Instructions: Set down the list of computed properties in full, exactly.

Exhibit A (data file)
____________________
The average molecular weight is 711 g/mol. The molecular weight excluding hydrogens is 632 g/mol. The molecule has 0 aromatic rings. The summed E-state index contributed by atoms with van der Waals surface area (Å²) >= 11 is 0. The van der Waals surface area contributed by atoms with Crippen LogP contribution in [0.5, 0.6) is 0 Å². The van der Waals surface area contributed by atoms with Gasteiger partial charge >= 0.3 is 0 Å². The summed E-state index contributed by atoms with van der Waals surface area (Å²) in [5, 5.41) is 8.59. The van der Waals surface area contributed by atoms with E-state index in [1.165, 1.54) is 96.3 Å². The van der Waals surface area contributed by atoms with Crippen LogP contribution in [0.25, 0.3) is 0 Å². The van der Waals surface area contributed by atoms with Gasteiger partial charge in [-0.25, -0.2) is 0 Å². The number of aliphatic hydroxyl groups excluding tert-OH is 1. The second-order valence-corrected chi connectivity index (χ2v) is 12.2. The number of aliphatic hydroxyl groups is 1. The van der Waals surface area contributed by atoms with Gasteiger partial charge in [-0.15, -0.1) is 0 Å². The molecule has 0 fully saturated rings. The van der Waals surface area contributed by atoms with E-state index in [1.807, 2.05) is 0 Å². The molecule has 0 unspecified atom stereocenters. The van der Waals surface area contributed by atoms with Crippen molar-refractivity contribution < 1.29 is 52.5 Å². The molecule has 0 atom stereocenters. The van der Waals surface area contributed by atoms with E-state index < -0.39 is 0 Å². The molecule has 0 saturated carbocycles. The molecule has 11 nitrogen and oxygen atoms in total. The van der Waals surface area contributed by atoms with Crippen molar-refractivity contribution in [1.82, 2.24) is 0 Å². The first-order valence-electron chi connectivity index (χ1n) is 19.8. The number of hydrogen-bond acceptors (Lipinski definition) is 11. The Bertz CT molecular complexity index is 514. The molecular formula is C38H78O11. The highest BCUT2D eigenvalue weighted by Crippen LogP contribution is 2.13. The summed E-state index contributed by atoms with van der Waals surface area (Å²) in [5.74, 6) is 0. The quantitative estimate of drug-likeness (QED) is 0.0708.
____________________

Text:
The average molecular weight is 711 g/mol. The molecular weight excluding hydrogens is 632 g/mol. The molecule has 0 aromatic rings. The summed E-state index contributed by atoms with van der Waals surface area (Å²) >= 11 is 0. The van der Waals surface area contributed by atoms with Crippen LogP contribution in [0.5, 0.6) is 0 Å². The van der Waals surface area contributed by atoms with Gasteiger partial charge >= 0.3 is 0 Å². The summed E-state index contributed by atoms with van der Waals surface area (Å²) in [5, 5.41) is 8.59. The van der Waals surface area contributed by atoms with E-state index in [1.165, 1.54) is 96.3 Å². The van der Waals surface area contributed by atoms with Crippen LogP contribution in [0.25, 0.3) is 0 Å². The van der Waals surface area contributed by atoms with Gasteiger partial charge in [-0.25, -0.2) is 0 Å². The number of aliphatic hydroxyl groups excluding tert-OH is 1. The second-order valence-corrected chi connectivity index (χ2v) is 12.2. The number of aliphatic hydroxyl groups is 1. The van der Waals surface area contributed by atoms with Gasteiger partial charge in [-0.15, -0.1) is 0 Å². The molecule has 0 fully saturated rings. The van der Waals surface area contributed by atoms with E-state index in [1.807, 2.05) is 0 Å². The molecule has 0 unspecified atom stereocenters. The van der Waals surface area contributed by atoms with Crippen molar-refractivity contribution < 1.29 is 52.5 Å². The molecule has 0 atom stereocenters. The van der Waals surface area contributed by atoms with E-state index < -0.39 is 0 Å². The molecule has 0 saturated carbocycles. The molecule has 11 nitrogen and oxygen atoms in total. The van der Waals surface area contributed by atoms with Crippen molar-refractivity contribution in [1.82, 2.24) is 0 Å². The first-order valence-electron chi connectivity index (χ1n) is 19.8. The number of hydrogen-bond acceptors (Lipinski definition) is 11. The Bertz CT molecular complexity index is 514. The molecular formula is C38H78O11. The highest BCUT2D eigenvalue weighted by Crippen LogP contribution is 2.13. The summed E-state index contributed by atoms with van der Waals surface area (Å²) in [5.74, 6) is 0. The quantitative estimate of drug-likeness (QED) is 0.0708.